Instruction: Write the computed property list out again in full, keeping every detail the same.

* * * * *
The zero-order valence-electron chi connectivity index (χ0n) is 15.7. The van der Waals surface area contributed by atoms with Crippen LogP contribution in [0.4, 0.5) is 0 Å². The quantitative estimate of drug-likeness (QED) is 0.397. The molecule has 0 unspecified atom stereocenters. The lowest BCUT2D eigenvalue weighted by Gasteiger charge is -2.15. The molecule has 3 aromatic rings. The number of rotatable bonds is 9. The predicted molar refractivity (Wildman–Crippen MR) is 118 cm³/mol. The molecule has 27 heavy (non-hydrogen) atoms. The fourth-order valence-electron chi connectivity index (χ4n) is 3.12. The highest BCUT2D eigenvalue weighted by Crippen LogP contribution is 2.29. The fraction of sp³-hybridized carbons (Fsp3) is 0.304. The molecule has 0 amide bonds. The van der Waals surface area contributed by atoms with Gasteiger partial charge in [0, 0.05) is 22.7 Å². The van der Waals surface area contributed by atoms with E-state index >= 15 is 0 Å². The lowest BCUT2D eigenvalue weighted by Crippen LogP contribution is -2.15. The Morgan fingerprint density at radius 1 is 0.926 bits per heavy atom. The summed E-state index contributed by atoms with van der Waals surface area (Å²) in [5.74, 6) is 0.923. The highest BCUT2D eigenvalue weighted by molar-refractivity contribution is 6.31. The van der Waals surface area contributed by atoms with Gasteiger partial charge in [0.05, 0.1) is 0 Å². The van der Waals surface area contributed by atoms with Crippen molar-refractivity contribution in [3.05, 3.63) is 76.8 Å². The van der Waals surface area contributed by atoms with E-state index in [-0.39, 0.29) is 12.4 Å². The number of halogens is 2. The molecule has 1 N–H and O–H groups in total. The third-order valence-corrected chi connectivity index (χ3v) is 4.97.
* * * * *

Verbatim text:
The zero-order valence-electron chi connectivity index (χ0n) is 15.7. The van der Waals surface area contributed by atoms with Crippen LogP contribution in [0.4, 0.5) is 0 Å². The quantitative estimate of drug-likeness (QED) is 0.397. The molecule has 0 unspecified atom stereocenters. The lowest BCUT2D eigenvalue weighted by Gasteiger charge is -2.15. The molecule has 3 aromatic rings. The number of rotatable bonds is 9. The predicted molar refractivity (Wildman–Crippen MR) is 118 cm³/mol. The molecule has 27 heavy (non-hydrogen) atoms. The fourth-order valence-electron chi connectivity index (χ4n) is 3.12. The highest BCUT2D eigenvalue weighted by Crippen LogP contribution is 2.29. The fraction of sp³-hybridized carbons (Fsp3) is 0.304. The molecule has 0 amide bonds. The van der Waals surface area contributed by atoms with Gasteiger partial charge in [0, 0.05) is 22.7 Å². The van der Waals surface area contributed by atoms with E-state index >= 15 is 0 Å². The lowest BCUT2D eigenvalue weighted by Crippen LogP contribution is -2.15. The Morgan fingerprint density at radius 1 is 0.926 bits per heavy atom. The summed E-state index contributed by atoms with van der Waals surface area (Å²) in [5.74, 6) is 0.923. The highest BCUT2D eigenvalue weighted by molar-refractivity contribution is 6.31. The van der Waals surface area contributed by atoms with Gasteiger partial charge in [0.05, 0.1) is 0 Å². The van der Waals surface area contributed by atoms with Crippen molar-refractivity contribution in [3.05, 3.63) is 76.8 Å². The van der Waals surface area contributed by atoms with E-state index in [-0.39, 0.29) is 12.4 Å². The number of halogens is 2. The molecule has 1 N–H and O–H groups in total. The third-order valence-corrected chi connectivity index (χ3v) is 4.97.